Lawn & Garden
AUBURN UNIVERSITY, Ala. – Lawn care is heating up across the country along with the weather. Transforming turf takes time, patience and science. An Alabama Cooperative Extension System commercial horticulture expert provides knowledge for every neighborhood’s turf titan.
This article is part two in a three-part series highlighting three of the most popular turfgrass species in the Southeast. Homeowners or renters with a zoysiagrass lawn will find care tips and things to look for while growing the perfect lawn.
Alabama Extension Commercial Horticulture Regional Extension Agent David Lawrence said zoysiagrass is one of the most aesthetically pleasing turfgrasses.
“Zoysiagrass is mostly utilized in home lawns and common areas but can sometimes be found on golf courses where the presence of shade does not allow bermudagrass to thrive,” Lawrence said.
For some residents, zoysia is the best species to use in a lawn if the yard contains shady areas and not enough consistent sunlight. Lawrence said it performs well in these environments and is a slower-growing grass than bermuda.
Although zoysia is shade tolerant, full sun is still its preference. When healthy, it creates a dense canopy that helps prevent weeds by outcompeting for sunlight.
“Zoysiagrass is sometimes referred to as shade loving; however, this is not true,” Lawrence said. “While zoysiagrass is more shade tolerant than bermudagrass, it still prefers full sun and a mowing height of 1.5 to 3 inches.”
Unlike the popular bermudagrass lawn, zoysia does not thrive in heavy traffic areas. Some athletic fields will use both species simultaneously to ensure a lush turf for playing–no matter the sun exposure.
Lawrence said in general, zoysia sod is more expensive than bermuda because of its slow growth habits, which requires growers to maintain the sod for longer periods. When it comes to zoysiagrass, there are two separate cultivars based on blade shape–wide and narrow.
“Wide-bladed cultivars include Meyer (Z52) and Empire while narrow-bladed cultivars include Emerald and Zeon,” Lawrence said. “These cultivars are only available through vegetative propagation (grown from parent plants).”
Lawrence adds that seeded varieties are also available for purchase. One of the most common cultivars is Zenith zoysia, which produces wide blades–providing an overseeding solution for thin lawn areas. Contact your local Extension office to see which cultivar and turf application method is the most appropriate.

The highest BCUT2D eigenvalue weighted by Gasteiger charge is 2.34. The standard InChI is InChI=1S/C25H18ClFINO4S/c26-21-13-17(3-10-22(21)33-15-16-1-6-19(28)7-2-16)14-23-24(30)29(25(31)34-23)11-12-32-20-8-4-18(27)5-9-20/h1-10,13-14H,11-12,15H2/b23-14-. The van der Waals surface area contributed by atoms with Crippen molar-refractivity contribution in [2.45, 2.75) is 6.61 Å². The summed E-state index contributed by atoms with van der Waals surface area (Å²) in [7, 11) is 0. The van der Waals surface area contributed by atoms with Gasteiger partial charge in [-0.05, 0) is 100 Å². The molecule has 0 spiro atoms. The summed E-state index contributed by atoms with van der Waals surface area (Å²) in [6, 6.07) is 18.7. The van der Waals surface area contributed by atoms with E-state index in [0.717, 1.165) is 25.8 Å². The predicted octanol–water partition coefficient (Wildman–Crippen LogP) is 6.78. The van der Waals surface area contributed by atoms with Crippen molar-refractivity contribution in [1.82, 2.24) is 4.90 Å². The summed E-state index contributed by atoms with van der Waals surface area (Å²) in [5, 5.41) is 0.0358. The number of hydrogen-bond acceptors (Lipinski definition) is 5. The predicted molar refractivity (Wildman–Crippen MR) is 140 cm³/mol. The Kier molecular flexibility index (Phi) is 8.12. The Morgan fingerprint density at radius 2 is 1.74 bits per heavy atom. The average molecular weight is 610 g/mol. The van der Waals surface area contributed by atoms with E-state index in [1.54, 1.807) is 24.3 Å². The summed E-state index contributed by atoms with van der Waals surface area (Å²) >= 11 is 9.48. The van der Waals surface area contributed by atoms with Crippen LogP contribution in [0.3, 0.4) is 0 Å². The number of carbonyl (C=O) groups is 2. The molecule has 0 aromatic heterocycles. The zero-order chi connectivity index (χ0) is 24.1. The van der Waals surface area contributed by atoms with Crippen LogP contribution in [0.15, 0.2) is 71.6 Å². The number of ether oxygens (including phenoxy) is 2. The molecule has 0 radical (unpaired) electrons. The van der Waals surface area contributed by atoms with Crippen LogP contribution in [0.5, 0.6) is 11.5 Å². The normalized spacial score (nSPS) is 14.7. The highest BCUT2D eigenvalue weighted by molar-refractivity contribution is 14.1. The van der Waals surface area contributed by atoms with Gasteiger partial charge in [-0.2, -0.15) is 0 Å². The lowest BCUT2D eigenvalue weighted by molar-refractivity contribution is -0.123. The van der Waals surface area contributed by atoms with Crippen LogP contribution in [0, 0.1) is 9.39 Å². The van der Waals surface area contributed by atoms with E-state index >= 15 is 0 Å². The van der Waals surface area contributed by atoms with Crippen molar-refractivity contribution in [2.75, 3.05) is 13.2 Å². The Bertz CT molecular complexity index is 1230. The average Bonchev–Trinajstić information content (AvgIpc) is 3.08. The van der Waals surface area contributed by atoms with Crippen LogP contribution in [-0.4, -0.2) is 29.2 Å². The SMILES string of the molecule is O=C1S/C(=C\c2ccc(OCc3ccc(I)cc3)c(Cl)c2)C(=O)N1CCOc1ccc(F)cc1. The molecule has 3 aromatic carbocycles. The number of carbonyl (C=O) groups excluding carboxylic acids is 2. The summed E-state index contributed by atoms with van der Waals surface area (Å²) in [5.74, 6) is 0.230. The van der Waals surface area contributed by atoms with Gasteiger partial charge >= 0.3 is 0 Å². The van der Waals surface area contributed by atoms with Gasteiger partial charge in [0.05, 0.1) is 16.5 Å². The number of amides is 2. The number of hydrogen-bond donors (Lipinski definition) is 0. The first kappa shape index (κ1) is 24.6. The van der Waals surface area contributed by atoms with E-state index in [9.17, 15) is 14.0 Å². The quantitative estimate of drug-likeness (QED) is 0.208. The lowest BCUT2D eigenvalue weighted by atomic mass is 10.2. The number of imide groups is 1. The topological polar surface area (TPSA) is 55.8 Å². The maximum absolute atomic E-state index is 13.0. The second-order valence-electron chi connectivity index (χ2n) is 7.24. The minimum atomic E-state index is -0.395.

Zoysia and bermuda turf share many of the same irrigation and fertility requirements. Conducting a soil test provides a base for nutrient application in any horticultural or agricultural project. These are available through the Auburn University Soil, Forage and Water Testing Laboratory. Each test delivers real-time measurements of essential soil nutrients such as nitrogen, phosphorous and potassium. The analysis also provides an alkalinity (acidity) reading using the pH scale.
“A soil test should determine the amount of nutrients that will be applied to an area,” Lawrence said. “Zoysiagrass requires 2 to 4 pounds of nitrogen per 1000 square feet, per year, for adequate growth. Also, one inch of supplemental irrigation should be applied during periods of no rainfall.”
Like with most other turf species, diseases are no stranger to zoysiagrass. Common diseases for zoysia include brown patch, large patch, dollar spot and fairy ring. Lawrence said that preventative applications of a broad-spectrum fungicide should be made on areas where there is a history of brown patch disease. If zoysia lawns fall victim to disease, it can take longer to recover–much like its growing habits.
“Even though zoysiagrass produces a thick canopy that can choke out some troublesome weeds, herbicides are usually still required to maintain a weed free lawn,” Lawrence said. “Preemergent herbicide applications should be made prior to weed seed germination.”
As a rule of thumb for most of Alabama, March is the best time for treating warm season weeds and October is primetime to treat cool season weeds. Identifying weeds is also critical when selecting a post-emergent herbicide in any lawn. Setting reminders and making notes of a year-long routine allows for annual protection and nutrient application.
Be sure to talk turf with your local Extension agent to learn about the best lawn care methods for your specific area. From county to county, Extension recommendations can be customized to ensure that turf is green, healthy and resilient.
For more information on bermudagrass and other lawn types, visit the Alabama Extension website, www.aces.edu. Try searching your lawn species for specific recommendations or read the Extension publication, Home Lawn Maintenance.